• jennylbradshaw

Christmas Without You

As soon as you close the front door behind the last trick or treater on 31st October, we begin to barrel headfirst into festivities of Christmas and this year seems more significant than ever. THAT Christmas ad was released in the first week of November, people on social media appear to be putting up trees, invitations to Christmas get togethers, planning of office parties, discussions between families of who you are going to spend the big day with and who gets Boxing Day this year. It seems super charged this year following the minefield that 2020 Christmas was. Many of us are desperate to see family, spend the day with as many humans as possible.

Some of us however, might feel that this Christmas is just too much. If you were bereaved this year, the first Christmas can prove exceptionally difficult. Thoughts of who should be there, of what presents they might have received, how they might have looked in matching PJs, would they enjoy a Brussel sprout, or perhaps just have been spending quality time with doting grandparents, or basking in the excitement of the year ahead.

Photo by cottonbro from Pexels

Christmas is different for everyone and is different every year. If this year it is feeling a lot to manage then have a think about what would make it easier for you.

1. Review your social media usage

Social media is a wonderful thing when used with caution and with boundaries. It’s important to curate your content regularly. Consider who you are following, is looking at that content making you feel good or not? If not, consider unfollowing or hiding their content temporarily. You could also put time limiters on social media apps to prevent the hours of scroll time, which also invariably leave us feeling drained. Or perhaps, if you can, delete the apps for the time being, give yourself a social media break.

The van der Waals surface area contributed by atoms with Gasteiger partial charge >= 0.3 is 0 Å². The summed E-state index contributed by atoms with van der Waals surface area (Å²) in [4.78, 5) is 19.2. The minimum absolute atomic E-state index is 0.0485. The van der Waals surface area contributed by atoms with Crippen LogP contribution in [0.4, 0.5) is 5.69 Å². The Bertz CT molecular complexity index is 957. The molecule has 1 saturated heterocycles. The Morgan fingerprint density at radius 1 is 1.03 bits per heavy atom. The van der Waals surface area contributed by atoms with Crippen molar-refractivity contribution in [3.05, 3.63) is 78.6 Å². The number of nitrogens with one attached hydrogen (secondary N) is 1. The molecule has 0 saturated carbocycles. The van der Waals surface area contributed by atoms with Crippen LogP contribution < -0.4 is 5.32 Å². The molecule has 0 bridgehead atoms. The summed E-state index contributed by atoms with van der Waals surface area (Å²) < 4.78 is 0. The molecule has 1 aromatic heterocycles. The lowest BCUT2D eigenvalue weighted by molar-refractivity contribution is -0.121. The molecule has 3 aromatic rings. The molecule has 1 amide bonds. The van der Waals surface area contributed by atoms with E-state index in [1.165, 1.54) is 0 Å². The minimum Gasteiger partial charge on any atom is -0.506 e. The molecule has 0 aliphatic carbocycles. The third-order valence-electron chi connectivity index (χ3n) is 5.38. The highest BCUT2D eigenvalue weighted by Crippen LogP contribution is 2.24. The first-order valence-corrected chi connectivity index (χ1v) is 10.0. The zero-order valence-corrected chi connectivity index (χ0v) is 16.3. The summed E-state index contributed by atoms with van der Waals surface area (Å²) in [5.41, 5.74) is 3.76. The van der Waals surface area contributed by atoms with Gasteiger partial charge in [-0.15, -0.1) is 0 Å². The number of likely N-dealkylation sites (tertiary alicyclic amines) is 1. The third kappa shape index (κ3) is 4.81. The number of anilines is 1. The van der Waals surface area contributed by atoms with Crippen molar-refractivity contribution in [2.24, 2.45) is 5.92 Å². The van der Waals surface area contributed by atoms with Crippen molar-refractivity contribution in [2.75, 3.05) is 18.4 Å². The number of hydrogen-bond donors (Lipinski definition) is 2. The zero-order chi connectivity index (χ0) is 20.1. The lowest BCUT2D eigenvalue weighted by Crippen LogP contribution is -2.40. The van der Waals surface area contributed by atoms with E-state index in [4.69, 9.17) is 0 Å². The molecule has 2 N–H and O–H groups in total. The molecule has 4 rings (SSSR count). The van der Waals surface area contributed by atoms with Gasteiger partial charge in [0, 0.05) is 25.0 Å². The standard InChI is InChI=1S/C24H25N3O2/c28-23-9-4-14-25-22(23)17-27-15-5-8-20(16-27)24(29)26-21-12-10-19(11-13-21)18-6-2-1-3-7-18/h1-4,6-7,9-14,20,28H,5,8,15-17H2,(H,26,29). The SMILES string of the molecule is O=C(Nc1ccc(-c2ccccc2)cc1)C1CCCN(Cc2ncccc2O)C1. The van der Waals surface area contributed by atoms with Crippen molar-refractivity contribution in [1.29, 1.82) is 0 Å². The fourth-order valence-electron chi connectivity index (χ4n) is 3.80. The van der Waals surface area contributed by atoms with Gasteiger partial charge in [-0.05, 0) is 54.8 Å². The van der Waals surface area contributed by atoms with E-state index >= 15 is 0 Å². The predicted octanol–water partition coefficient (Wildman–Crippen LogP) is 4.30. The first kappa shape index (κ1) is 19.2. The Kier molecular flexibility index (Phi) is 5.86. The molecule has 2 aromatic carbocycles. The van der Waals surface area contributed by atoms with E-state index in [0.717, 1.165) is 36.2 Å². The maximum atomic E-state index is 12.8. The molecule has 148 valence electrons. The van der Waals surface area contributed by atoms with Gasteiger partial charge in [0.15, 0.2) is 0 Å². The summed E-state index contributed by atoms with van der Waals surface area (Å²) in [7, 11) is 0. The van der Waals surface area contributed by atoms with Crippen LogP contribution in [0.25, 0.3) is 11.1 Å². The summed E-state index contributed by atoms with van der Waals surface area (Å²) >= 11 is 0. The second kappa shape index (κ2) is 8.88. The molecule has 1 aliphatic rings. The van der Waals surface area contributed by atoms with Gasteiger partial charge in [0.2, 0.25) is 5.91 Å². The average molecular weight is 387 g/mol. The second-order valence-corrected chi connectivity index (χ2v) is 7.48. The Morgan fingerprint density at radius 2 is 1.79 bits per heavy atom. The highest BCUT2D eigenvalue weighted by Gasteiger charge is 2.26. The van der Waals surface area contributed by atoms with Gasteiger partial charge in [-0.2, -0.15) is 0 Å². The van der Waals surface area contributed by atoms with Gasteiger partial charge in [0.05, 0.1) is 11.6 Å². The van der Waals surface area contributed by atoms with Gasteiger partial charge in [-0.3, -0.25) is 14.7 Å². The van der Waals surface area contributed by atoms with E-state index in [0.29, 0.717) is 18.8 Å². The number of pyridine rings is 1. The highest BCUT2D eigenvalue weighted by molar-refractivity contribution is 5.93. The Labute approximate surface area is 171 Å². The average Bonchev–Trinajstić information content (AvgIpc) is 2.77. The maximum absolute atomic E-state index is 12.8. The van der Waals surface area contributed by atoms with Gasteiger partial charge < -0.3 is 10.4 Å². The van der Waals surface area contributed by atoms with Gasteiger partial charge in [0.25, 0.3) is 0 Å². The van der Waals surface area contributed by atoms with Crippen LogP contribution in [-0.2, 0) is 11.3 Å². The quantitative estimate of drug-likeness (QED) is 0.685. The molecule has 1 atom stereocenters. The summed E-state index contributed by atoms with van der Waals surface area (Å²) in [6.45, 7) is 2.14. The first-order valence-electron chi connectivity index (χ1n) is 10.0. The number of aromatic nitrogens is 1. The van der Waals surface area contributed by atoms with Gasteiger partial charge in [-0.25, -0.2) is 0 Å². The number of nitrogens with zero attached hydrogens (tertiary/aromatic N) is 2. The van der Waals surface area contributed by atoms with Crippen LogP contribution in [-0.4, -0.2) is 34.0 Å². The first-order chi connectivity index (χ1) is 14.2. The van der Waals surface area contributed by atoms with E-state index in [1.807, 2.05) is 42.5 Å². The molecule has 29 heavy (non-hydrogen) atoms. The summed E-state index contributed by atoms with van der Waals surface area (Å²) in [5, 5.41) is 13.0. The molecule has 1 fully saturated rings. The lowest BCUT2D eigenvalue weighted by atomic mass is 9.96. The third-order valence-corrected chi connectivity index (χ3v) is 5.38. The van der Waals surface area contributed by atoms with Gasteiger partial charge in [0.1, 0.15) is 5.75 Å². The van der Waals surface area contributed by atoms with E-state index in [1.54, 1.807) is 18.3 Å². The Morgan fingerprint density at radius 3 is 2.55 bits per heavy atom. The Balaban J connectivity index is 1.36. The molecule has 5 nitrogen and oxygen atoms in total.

2. Remember you are allowed to turn down invitations.

If you are facing endless invitations to wonderful events and finding the concept of being out the house, switched on and presentable too much, then consider carefully which events you feel able to attend and politely decline the ones that feel too much this year.

3. Spend Christmas Day the way that feels right for you this year.

If being around a lot of people doesn’t feel right this year, then talk to your family and prioritise your own needs. Having boundaries for yourself and what you feel able to do can be very helpful in navigating this time of year. If you do choose to spend Christmas with your family, consider discussing with key members in advance how much you might like to talk about your baby, perhaps you would like a bauble with your baby’s name on, perhaps you would like to make a toast, perhaps you would rather just have quiet conversations about your baby or none at all. Planning in advance what it might look like and what feels comfortable for you can help prevent any curveballs.

4. Find the things that bring you joy in the festive period.

Is it eating Quality Street, cosy socks, warm fires, winter walks, movie marathons? Perhaps it is mulled wine or hot chocolate. There may be something that happens in the winter months that brings you joy, a moment of contentedness. Seek out those things and endeavour to engage with them in any way you can. Sometimes joy and sadness can sit next to each other.

Do any of these tips help you? Perhaps you’d like to talk to someone about what is going on for you this festive period? Please do get in touch via the Contact me page.

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